There’s a genetic explanation for why warmer nests turn turtles female | Science News

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There’s a genetic explanation for why warmer nests turn turtles female

Scientists have ID’d a temperature-sensitive gene that controls young turtles’ sex fate

2:00pm, May 10, 2018
red-eared slider turtle

TURTLE TRICK  Scientists have identified a gene in the red-eared slider turtle, shown here, that makes embryonic turtles turn male or female depending on nest temperature.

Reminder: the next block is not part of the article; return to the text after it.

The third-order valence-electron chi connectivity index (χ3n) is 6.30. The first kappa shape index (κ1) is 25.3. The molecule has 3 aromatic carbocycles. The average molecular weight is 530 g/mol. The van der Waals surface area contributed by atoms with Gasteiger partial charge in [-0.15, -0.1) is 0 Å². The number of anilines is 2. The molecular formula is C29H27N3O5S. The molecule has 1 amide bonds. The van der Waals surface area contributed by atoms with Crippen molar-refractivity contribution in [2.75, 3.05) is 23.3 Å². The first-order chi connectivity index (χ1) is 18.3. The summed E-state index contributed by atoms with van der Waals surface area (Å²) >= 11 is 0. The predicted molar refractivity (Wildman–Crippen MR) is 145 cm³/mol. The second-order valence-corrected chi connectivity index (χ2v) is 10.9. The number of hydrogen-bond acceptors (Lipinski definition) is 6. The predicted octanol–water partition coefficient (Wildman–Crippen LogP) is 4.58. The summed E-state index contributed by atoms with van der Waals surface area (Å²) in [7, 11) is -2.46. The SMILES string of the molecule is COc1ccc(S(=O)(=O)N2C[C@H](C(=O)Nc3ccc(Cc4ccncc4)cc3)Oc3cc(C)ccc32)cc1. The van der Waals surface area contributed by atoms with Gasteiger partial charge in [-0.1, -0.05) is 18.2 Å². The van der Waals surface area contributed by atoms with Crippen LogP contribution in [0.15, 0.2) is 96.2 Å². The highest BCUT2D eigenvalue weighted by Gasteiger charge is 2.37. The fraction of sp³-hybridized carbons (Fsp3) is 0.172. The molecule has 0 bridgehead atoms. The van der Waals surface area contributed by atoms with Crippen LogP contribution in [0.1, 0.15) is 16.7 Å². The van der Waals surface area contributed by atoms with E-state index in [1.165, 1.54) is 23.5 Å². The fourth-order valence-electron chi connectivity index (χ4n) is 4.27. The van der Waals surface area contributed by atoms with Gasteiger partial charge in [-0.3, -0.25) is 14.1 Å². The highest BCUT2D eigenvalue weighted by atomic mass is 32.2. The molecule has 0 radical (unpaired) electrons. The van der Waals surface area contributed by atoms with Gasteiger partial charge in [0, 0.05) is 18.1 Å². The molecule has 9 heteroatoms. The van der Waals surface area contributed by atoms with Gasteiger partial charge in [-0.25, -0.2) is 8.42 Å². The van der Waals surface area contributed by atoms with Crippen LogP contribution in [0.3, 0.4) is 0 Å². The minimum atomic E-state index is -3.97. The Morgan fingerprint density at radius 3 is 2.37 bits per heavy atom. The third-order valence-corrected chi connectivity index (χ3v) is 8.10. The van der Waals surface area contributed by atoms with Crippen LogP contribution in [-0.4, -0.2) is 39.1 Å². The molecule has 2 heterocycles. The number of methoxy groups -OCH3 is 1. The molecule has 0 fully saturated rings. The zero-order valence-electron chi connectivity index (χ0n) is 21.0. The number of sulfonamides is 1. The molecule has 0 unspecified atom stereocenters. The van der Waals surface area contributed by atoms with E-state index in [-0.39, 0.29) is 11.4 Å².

Toastier nest temperatures, rather than sex chromosomes, turn baby turtles female. Now, a genetic explanation for how temperature determines turtles’ sex is emerging: Scientists have identified a temperature-responsive gene that sets turtle embryos on a path to being either male or female. When researchers dialed down that gene early in development, turtle embryos incubating at the cooler climes that would normally yield males turned out female instead, researchers report in the May 11 Science.

Scientists have struggled since the 1960s to explain how a temperature cue can flip the sex switch for turtles and other reptiles (SN Online: 1/8/18). That’s partly because gene-manipulating techniques that are well-established in mice don’t work in reptiles, says study coauthor Blanche

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